Are men’s neckties gone for good, or will they ever make a comeback? — Burton, Charleston, S.C.
As my colleague Guy Trebay, our men’s wear critic, said when I asked him about ties, “It never pays to sound the death knell in fashion since even the most seemingly defunct articles of clothing have a way of rising from the dead, and this is particularly so in men’s wear, where the repertoire is limited and largely based on centuries-old customs.”
Every generation, it seems, has a way of “discovering” items of dress that previous generations dismissed in triumph, recontextualizing them and claiming them for its own, like anthropologists unearthing buried treasures. Wide ties? Bell bottoms? So ironically cool! Corsets? Neato! Waistcoats? Funky. Spats? Erm … maybe for a costume party.
Indeed, there is a difference between a garment becoming a novelty item and a garment being a standard part of a wardrobe, and that, I think, is what we are talking about here. The tie as a de facto part of everyday dressing, like underwear, is probably a thing of the past. It has been quietly losing ground for years, between the advent of casual Fridays, the general blurring of lines between our personal and professional lives and the working-from-home days of the pandemic. The Men’s Dress Furnishings Association, the industry body that represented the tie-makers of America, closed its doors in 2008.
Derek Guy, a.k.a., @dieworkwear, told me that the owner of one high-end men’s clothing store told him that he “considers his necktie displays now to be part of the shop’s décor, like bars that display antique liquor ads or paper currencies now defunct.”
That doesn’t mean the tie is necessarily the vestigial tail of men’s wear (at least not yet). As one door closes, another opens. It is possible that the demise of the tie as a standard part of dress could mean the rise of the tie as an optional accessory to signify individuality (for any gender), not to mention it would make it even more effective in underscoring the formality of an occasion.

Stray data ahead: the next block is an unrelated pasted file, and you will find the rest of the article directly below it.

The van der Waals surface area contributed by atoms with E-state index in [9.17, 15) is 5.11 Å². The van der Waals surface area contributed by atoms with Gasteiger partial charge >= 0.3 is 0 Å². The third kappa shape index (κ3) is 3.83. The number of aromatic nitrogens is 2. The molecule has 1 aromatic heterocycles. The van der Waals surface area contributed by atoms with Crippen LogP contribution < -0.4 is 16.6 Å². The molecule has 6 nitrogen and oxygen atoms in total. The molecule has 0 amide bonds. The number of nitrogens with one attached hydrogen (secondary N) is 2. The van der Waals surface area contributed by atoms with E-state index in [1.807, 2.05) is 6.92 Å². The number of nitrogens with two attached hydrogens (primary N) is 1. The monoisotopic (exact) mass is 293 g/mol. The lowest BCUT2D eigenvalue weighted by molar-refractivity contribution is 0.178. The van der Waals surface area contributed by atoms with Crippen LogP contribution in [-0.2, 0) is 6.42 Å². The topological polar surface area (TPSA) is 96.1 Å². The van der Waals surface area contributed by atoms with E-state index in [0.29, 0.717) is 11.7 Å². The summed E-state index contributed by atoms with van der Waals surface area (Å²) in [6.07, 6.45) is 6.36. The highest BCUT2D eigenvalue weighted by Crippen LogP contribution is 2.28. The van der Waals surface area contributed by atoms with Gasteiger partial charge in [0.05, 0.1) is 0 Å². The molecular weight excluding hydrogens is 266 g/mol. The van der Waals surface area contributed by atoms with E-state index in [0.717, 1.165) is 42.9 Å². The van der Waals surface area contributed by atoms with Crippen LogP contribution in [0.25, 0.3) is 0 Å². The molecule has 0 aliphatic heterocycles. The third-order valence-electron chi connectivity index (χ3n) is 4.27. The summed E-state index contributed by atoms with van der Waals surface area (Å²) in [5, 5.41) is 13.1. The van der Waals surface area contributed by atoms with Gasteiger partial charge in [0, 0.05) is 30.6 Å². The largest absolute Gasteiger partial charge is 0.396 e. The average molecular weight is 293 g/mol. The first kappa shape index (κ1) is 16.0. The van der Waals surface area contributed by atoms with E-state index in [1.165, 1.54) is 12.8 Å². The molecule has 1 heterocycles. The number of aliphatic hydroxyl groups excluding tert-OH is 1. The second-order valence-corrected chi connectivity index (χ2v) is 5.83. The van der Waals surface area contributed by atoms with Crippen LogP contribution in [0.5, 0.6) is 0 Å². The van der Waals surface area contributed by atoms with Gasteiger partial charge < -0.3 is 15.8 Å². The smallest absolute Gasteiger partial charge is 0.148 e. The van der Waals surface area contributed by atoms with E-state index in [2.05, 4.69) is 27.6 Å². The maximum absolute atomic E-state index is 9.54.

The Senate, in its recent dress code hoo-ha, is a good case in point. After everyone got over the ridiculous idea that the sky would fall if John Fetterman was officially allowed to wear hoodies and shorts on the Senate floor, the senators (including Mr. Fetterman) agreed that they, or at least the men, would wear jackets and ties when in the chamber, in acknowledgment of the seriousness of the occasion. The rest of the time they can wear what they want. That makes the tie a symbol of political ritual, and tradition, rather than just an item of clothing (and Washington into one of its last bastions).
To that end, I expect the tie will probably experience blips in popularity according to fashion. Alexandra Van Houtte of the fashion search engine Tagwalk noted that 4 percent of the looks in the spring 2024 men’s shows included a tie, which sounds low, except that figure is 3 percent more than the spring shows the year before. Mr. Trebay pointed out that sales of neckties at Hermès and Charvet in Paris, two of the best known high-end purveyors of ties, “have experienced double-digit percentage upticks over the past year.”
All of which means what? That everyone will probably still need a tie, but not a lot of ties. Mr. Guy also said, “I suspect that in another 10 or 20 years, the tie will be like a woman’s wedding dress.” Which is to say, a special event-only garment, a relic of tradition and redolent with historical meaning, but not relevancy.